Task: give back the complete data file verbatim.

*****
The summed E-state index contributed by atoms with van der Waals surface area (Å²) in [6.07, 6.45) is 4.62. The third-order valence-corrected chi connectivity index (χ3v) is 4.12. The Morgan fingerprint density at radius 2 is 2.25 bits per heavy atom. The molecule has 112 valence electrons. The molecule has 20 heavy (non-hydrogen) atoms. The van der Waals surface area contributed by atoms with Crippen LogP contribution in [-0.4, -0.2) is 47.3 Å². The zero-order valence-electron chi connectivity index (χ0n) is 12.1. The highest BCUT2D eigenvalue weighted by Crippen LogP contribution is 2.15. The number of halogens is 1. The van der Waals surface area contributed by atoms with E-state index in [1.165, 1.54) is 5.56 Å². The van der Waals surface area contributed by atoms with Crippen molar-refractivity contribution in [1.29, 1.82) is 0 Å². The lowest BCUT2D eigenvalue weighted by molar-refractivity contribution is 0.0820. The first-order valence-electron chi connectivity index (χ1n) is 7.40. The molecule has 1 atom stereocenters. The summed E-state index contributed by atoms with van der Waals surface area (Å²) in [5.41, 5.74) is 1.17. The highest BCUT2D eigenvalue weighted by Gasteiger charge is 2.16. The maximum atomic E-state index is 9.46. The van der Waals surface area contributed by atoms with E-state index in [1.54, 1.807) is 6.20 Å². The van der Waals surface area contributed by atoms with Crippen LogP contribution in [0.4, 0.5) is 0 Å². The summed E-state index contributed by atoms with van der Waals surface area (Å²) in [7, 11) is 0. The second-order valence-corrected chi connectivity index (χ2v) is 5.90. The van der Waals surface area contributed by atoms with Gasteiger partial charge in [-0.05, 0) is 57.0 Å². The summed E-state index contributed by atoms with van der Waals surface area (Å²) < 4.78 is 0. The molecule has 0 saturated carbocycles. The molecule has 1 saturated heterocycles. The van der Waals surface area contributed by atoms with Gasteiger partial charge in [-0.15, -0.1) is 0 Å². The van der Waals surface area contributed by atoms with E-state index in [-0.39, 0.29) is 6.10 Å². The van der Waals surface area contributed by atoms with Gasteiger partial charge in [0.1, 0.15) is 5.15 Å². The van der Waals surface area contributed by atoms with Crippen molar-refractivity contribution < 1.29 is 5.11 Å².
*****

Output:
The summed E-state index contributed by atoms with van der Waals surface area (Å²) in [6.07, 6.45) is 4.62. The third-order valence-corrected chi connectivity index (χ3v) is 4.12. The Morgan fingerprint density at radius 2 is 2.25 bits per heavy atom. The molecule has 112 valence electrons. The molecule has 20 heavy (non-hydrogen) atoms. The van der Waals surface area contributed by atoms with Crippen LogP contribution in [-0.4, -0.2) is 47.3 Å². The zero-order valence-electron chi connectivity index (χ0n) is 12.1. The highest BCUT2D eigenvalue weighted by Crippen LogP contribution is 2.15. The number of halogens is 1. The van der Waals surface area contributed by atoms with E-state index in [1.165, 1.54) is 5.56 Å². The van der Waals surface area contributed by atoms with Crippen molar-refractivity contribution in [1.29, 1.82) is 0 Å². The lowest BCUT2D eigenvalue weighted by molar-refractivity contribution is 0.0820. The first-order valence-electron chi connectivity index (χ1n) is 7.40. The molecule has 1 atom stereocenters. The summed E-state index contributed by atoms with van der Waals surface area (Å²) in [5.41, 5.74) is 1.17. The highest BCUT2D eigenvalue weighted by Gasteiger charge is 2.16. The maximum atomic E-state index is 9.46. The van der Waals surface area contributed by atoms with E-state index in [1.54, 1.807) is 6.20 Å². The van der Waals surface area contributed by atoms with Crippen LogP contribution in [0.4, 0.5) is 0 Å². The summed E-state index contributed by atoms with van der Waals surface area (Å²) in [7, 11) is 0. The second-order valence-corrected chi connectivity index (χ2v) is 5.90. The van der Waals surface area contributed by atoms with Gasteiger partial charge in [-0.05, 0) is 57.0 Å². The summed E-state index contributed by atoms with van der Waals surface area (Å²) < 4.78 is 0. The molecule has 0 saturated carbocycles. The molecule has 1 saturated heterocycles. The van der Waals surface area contributed by atoms with Gasteiger partial charge in [-0.15, -0.1) is 0 Å². The van der Waals surface area contributed by atoms with E-state index in [-0.39, 0.29) is 6.10 Å². The van der Waals surface area contributed by atoms with Gasteiger partial charge in [0.1, 0.15) is 5.15 Å². The van der Waals surface area contributed by atoms with Crippen molar-refractivity contribution < 1.29 is 5.11 Å².